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ZR Management, LLC v. Nawrot

Superior Court of Maine, Waldo

May 1, 2019

ZR MANAGEMENT, LLC Plaintiff
v.
ALLAN NAWROT, et al Defendants

          DECISION AND JUDGMENT

         A trial on the pending Complaint and Counterclaim was held before the Court on December 21, 2018. Subsequent to the trial, the parties filed written Closing Arguments and Reply memoranda for the Court's further consideration.

         FACTUAL BACKGROUND

         The plaintiff owns a parcel of real estate on Route 1 in Lincolnville, Maine. The defendants own an adjacent parcel also with frontage along Route 1 in Lincolnville. Each of the adjacent parcels owned by the parties in this case had previously been a single parcel owned by a common grantor (The First, N. A.) which conveyed the parcels to these parties.

         The plaintiff owns and operates a commercial inn on its parcel along Rt. 1. The defendant's parcel, located to the west of the plaintiffs parcel along Route 1, includes a right-of-way along a gravel roadway (Ballou Drive) that continues along the western border of the defendants' parcel and which benefits one or more parcels to the north of the defendants' parcel which are owned by various nonparties to this action (the Ballou property owners). The plaintiff has no deeded right of access to Ballou Drive.

         Several hundred feet north of the intersection of Route 1 and Ballou Drive is the beginning of a pathway leading through the woods from the right-of-way across the defendants' parcel to the plaintiffs parcel ending in an area behind the plaintiffs inn. The rights and usage of this back pathway is at the center of the dispute as to all claims in the pending Complaint and Counterclaim.

         The plaintiff acquired its interest in its parcel through a series of conveyances by a deed initially dated October 26, 2012 and subsequently by two additional corrective deeds dated January 24, 2013 and November 7, 2013. In none of these deeds was the plaintiff granted an express easement to generally utilize the back pathway to gain access to the back of its inn property.[1]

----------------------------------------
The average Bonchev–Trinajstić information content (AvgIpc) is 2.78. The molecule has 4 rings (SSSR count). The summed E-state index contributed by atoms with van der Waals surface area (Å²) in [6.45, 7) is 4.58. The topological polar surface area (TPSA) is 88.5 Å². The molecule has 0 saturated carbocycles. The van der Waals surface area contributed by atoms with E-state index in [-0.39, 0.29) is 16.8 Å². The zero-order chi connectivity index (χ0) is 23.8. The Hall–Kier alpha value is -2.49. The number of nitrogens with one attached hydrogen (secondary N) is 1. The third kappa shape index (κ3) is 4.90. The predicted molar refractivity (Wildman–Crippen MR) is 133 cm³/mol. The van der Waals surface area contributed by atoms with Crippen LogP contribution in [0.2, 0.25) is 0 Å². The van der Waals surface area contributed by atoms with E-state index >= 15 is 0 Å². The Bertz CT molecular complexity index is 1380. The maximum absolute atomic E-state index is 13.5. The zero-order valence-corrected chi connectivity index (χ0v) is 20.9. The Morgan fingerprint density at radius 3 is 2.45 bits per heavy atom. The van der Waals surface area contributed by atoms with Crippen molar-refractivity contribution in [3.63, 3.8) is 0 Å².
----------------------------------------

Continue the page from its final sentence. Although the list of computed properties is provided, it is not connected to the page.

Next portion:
The defendants' parcel was acquired pursuant to a deed issued by the common grantor (The First, N.A.) on April 5, 2013. The defendants' deed, in addition to the easement described in Note 1 below, conveyed a right-of-way interest along Ballou Drive to the Ballou property owners north of the defendants' parcel, but granted no such rights to the plaintiff. In fact, a separate Road Maintenance Agreement and Confirmatory Easement was also signed on or about April 5, 2013 and recorded at the same time as the defendants acquired their deed. The plaintiff is not a signator to the Road Maintenance Agreement and Confirmatory Easement, and acquired no rights or entitlement to use the right-of-way along Ballou Drive.

         At various times subsequent to both parties having acquired their respective interest in their parcels, the plaintiff, or entities providing services for the plaintiffs inn, utilized the Ballou Drive right-of-way and the back pathway across the defendants' parcel to gain access to the rear portion of the plaintiffs inn.[2] Initially, some of the plaintiffs use of the area near or along the back pathway was authorized by the defendants. After the relationship between the parties soured, the defendants unsuccessfully attempted to block the plaintiffs usage of the back pathway by erecting various obstacles, such as signage, brush and sawhorses which were removed by the plaintiff. Ultimately, the defendants placed large boulders at the entrance to the back pathway along the Ballou Drive right-of-way. Since the placement of the large boulders, the plaintiff has been unable to utilize the back pathway.

         ANALYSIS

         Count 1 of the plaintiffs Complaint asks the Court to recognize the existence of an implied easement for use of the back pathway over the defendants' parcel. Count 2 of the Complaint alleges that the defendants' interference with the plaintiffs use of the back pathway constitutes a nuisance which entitles the plaintiff to an award of damages and recovery of their attorney's fees. Finally, Count 3 claims the defendants trespassed on the plaintiffs property and, accordingly, seeks recovery of damages.

         The defendants' Counterclaim seeks, in Count 1, a declaratory judgment confirming the plaintiff has no easement rights over the back pathway on the defendants' parcel. Count 2 of the Counterclaim alleges that the plaintiffs conduct in its use of the back pathway constituted a private nuisance for which the defendants are entitled to an award of damages. Finally, Count 3 alleges the plaintiffs conduct constituted statutory and common law trespass for which the defendants are entitled to an award of damages.

         In none of the three deeds conveying the plaintiffs interest did the plaintiff acquire any general right to the usage of the back pathway for access to its property. The conveyance to the defendants from the original grantor also did not convey any express easement interest for the benefit of plaintiff except for the specific easement described in Note 1 above.

         Given the access the plaintiff has to its parcel along Route 1, no claim of an implied easement by necessity can be successfully asserted. Plaintiff claims, nonetheless, that it is entitled to an implied easement by a prior quasi-easement. The Law Court in Northland Realty, LLC v. Crawford, 2008 ME 92 addressed the issue of an implied easement by a prior quasi-easement. Specifically, that Court held,

the creation of an implied easement by a prior quasi-easement depends on both a pre-existing use of the land and the intent of the grantor at the time of conveyance. [Internal citation omitted]. An implied ...

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